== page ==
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Romney Borrows a Page from Santorum Romney Borrows a Page from Santorum

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campaign 2012

Romney Borrows a Page from Santorum

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Former presidential candidate Rick Santorum (left) with presumptive GOP nominee Mitt Romney.(AP Photo/Charles Krupa)

Facing a group of social conservatives, his most restive constituency, likely GOP presidential nominee Mitt Romney on Saturday tried on some talking points from former primary opponent Rick Santorum, a hero to the far right during the Republican primaries this year.

“Families are an important source of strength for the nation,” Romney said in a speech via satellite to the Faith and Freedom Conference in Washington. He gave Santorum credit for “reminding us” of the importance, in the war on poverty, of getting married, graduating from high school, and having a job. The idea was central to the former Pennsylvania senator’s stump speech.

 

Speaking shortly after Romney, Santorum, who received a standing ovation, credited Romney for being “right on” in his message, according to CNN.

“He hit the points,” Santorum said. “I’ve talked to Gov. Romney, and I have no doubt – and I mean this in all sincerity – I have no doubt he understands the centrality of family. He understands the importance of family for our culture, for our economy, and for our future.”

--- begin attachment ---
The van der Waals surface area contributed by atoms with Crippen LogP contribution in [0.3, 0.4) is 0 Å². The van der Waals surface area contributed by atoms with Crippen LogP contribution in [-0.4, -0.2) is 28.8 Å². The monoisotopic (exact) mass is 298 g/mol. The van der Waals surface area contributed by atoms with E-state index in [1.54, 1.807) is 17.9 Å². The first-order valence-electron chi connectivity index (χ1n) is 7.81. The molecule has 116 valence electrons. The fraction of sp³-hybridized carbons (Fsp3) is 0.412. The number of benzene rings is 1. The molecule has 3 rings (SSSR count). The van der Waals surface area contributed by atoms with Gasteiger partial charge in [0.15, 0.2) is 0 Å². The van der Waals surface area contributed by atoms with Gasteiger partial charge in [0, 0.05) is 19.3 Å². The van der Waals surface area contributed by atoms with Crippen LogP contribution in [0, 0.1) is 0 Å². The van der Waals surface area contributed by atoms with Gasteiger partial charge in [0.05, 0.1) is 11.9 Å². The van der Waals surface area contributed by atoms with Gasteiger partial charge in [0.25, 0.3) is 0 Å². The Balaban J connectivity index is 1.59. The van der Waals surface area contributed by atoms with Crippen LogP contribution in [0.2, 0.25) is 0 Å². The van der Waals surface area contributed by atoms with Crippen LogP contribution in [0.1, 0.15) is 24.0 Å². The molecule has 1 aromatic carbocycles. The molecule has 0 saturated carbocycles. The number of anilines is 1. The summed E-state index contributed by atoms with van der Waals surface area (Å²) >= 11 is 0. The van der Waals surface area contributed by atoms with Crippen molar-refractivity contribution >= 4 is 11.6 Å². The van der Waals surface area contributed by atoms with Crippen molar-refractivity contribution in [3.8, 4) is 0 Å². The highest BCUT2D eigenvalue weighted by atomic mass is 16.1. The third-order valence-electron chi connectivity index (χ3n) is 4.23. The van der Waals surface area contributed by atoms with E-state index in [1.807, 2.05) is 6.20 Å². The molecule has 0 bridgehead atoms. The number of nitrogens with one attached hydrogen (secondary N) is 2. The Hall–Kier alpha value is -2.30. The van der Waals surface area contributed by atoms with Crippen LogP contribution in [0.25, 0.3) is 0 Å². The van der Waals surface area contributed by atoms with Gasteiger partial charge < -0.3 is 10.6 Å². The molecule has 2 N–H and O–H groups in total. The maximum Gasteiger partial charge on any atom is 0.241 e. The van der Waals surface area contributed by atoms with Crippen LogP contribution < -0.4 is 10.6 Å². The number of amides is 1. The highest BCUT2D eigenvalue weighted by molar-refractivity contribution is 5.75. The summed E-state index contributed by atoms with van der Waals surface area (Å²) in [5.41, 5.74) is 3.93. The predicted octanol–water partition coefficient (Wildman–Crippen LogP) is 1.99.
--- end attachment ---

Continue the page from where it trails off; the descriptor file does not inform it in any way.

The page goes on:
In both of his campaigns for president, Romney has struggled to connect with social conservatives who are skeptical of his Mormon religion and his track record of supporting gay rights and abortion rights. In remarks lasting 10 minutes, Romney vowed to repeal “Obamacare,” which he said “attacks freedoms,” and criticized President Obama for “impinging” on “our first freedom – religious freedom.”

 

He barely referenced the economy, the focus of his campaign. He instead offered a lengthy anecdote about boat anchors as a metaphor in life.

Romney said a friend once relayed to him a story about his son attempting to save a water skier who had gotten into trouble. The son dove into the water from a pleasure boat, but the boat had no anchor, and so drifted away from the struggling pair. The water skier ultimately drowned, and his friend said he learned to always have an anchor on board. The story, Romney said, pointed out the importance of families as “anchors” in life.

“I’m appreciative for the anchors I’ve had in my life … the idea that a family comes together and shares a common purpose,” Romney said.

Taking questions afterward from Faith and Freedom founder Ralph Reed, who said he looked forward to hosting Romney next year “as president of the United States,” Romney delved into policy issues, continuing to hit Obama for his gaffe about the private sector “doing fine,” as well as calling for increased U.S. involvement in Syria.

 
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